White Water
Copyright/Publisher: COMPUTE!'s Gazette/COMPUTE! Publications, Inc, Created By.
Tim Hanson, Release Year: 1989, Genre: Water Sports, Number Of Players: 1


Experience the thrill of river running without getting wet in this exciting, arcade-style game for the Commodore 64. Joystick required.

There's nothing like it, '' they said. Definitely a challenge, but you can handle it. As you drift toward your first set of rapids, you're beginning to have some doubts. After all, there's nothing between you and those boulders ahead but a flimsy rubber raft.

Rafting, especially in a powerful river, is a dangerous adventure. But with White Water, you can enjoy river running in the safety of your own home. In this game, you must guide your raft down eight rocky rivers. But beware - you're not alond. Crocodiles and Hovercarft share these waterways.

To start the game, load the program just as if it were written in BASIC. Plug a joystick into port 2 and type RUN. Then press the fire button to begin.


As the game begins, you're in the multicolored raft on the left of the screen. Your goal is to maneuver this raft through an eight-level course as quickly as you can while avoiding the various obstacles - the rocks, crocodiles, and Hovercraft - that appear before you in the river. Each time you hit an obstacle, you lose a raft. Fortunately, you're given two replacement rafts.

To control the raft, use the joystick. Push the joystick up and down to move the raft across the river. To increase the raft's speed, push the joystick to the right; to decrease the raft's speed, push the joystick to the left.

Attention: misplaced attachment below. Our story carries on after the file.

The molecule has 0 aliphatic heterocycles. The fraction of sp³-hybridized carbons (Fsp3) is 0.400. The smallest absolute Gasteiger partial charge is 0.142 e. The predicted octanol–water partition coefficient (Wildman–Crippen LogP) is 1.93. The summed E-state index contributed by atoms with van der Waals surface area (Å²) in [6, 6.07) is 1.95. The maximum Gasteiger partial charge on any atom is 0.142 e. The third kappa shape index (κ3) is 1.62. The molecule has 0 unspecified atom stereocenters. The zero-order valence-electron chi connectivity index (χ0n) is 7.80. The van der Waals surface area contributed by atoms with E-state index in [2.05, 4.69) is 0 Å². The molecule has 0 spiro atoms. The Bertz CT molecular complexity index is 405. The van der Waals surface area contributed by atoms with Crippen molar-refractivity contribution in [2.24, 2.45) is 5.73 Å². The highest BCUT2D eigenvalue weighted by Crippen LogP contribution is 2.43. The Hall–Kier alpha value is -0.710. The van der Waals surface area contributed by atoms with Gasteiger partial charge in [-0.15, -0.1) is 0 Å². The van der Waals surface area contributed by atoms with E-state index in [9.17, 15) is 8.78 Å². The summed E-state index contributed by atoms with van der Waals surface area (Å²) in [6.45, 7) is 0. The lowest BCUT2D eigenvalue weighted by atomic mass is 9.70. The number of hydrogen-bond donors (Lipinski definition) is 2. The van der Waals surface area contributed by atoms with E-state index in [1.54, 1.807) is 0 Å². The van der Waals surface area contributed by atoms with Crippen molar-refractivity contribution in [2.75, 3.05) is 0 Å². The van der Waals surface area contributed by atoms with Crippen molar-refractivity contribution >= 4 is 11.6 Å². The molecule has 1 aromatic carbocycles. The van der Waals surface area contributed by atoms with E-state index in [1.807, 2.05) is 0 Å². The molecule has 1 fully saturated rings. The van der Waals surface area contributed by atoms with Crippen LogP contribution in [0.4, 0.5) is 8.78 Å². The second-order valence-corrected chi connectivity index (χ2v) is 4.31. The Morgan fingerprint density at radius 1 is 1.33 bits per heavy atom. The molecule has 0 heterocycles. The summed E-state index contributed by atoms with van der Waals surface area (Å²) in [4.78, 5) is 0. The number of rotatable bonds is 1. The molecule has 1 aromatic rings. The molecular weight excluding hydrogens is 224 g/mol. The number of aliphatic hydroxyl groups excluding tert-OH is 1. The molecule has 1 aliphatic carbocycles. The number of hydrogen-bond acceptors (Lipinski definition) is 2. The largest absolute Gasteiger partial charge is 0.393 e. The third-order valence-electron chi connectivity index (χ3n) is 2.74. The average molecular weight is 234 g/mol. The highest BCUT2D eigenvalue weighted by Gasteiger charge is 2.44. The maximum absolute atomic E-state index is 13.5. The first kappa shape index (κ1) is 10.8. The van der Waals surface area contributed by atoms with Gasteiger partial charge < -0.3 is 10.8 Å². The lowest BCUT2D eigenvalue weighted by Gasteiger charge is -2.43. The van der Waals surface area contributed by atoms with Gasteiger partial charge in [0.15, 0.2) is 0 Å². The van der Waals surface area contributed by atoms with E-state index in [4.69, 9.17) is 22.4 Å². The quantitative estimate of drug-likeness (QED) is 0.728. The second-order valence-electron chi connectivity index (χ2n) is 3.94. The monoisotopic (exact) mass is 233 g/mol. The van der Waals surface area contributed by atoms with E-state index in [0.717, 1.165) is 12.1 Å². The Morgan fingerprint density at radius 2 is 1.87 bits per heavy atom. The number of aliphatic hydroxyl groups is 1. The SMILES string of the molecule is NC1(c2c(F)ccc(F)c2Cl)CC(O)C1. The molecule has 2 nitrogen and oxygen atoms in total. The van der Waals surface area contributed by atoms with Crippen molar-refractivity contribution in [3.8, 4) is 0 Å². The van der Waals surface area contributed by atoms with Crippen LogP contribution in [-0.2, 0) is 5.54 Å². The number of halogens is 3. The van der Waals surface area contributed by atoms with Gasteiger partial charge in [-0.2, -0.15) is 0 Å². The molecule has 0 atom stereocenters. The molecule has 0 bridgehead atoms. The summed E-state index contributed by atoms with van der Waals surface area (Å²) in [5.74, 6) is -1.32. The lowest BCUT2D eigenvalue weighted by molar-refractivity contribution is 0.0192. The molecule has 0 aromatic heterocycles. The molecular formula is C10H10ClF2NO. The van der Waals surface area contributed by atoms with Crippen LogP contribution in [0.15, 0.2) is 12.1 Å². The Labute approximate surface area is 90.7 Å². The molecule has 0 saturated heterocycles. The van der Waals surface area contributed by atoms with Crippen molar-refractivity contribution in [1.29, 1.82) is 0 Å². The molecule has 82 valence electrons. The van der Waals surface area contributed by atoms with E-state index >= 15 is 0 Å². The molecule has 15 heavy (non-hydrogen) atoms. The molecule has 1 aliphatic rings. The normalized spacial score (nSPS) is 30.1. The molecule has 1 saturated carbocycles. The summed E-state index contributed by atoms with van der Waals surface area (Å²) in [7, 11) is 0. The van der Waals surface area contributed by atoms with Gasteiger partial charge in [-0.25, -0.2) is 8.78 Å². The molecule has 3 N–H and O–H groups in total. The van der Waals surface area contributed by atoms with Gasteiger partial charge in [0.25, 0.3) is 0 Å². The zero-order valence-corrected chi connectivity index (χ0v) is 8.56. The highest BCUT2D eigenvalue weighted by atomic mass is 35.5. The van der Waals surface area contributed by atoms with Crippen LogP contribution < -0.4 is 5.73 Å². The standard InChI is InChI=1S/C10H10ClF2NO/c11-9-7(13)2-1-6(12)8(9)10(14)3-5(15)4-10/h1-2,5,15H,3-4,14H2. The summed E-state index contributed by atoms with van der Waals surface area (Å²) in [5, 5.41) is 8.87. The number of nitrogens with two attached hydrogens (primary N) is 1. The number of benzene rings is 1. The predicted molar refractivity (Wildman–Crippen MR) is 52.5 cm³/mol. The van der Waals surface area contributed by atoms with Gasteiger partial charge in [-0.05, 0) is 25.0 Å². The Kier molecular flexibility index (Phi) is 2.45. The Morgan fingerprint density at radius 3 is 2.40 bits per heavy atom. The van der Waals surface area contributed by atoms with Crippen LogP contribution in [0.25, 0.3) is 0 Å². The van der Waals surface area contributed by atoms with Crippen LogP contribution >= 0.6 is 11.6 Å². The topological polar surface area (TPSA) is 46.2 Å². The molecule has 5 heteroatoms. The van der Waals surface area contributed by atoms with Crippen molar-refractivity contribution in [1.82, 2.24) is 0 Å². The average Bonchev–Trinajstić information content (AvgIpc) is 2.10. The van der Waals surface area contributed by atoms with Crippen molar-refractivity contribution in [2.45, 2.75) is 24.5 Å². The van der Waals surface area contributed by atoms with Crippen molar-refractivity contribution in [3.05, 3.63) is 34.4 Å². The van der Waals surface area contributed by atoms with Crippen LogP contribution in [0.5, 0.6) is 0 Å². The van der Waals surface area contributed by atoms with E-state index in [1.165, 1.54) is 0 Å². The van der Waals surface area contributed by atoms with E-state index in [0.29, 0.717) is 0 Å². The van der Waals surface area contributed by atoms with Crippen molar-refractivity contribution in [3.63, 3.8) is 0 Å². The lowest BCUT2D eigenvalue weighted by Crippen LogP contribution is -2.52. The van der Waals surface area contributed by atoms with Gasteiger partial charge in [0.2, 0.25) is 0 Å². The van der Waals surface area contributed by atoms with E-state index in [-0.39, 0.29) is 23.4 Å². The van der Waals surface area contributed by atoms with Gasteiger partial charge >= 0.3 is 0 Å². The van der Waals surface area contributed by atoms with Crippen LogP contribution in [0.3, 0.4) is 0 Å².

Your score is updated and shown at the top of the screen. The faster you go downstream, the more points you score. Also, whenever you pass a crocodile or Hovercraft, you're awarded 100 points.

Once you've completed a level, a message will appear informing you that you're about to advance to the next level. If you find this message lingers too long, just press the fire button to continue.

When you've completed all eight levels, the game starts again from the beginning.


After you've played White Water for a while, you'll begin to notice repeating rock formations in the river. This is because there are only eight screen patterns, and each level consists of various combinations of these basic formations.

In order to shorten the program, the eight screen patterns have been compacted to half their normal size. This was achieved by using only four bits to store a character. Thus, one byte contains information for two characters. The disadvantage in using this technique is that only sixteen characters can be represented on the screen at once.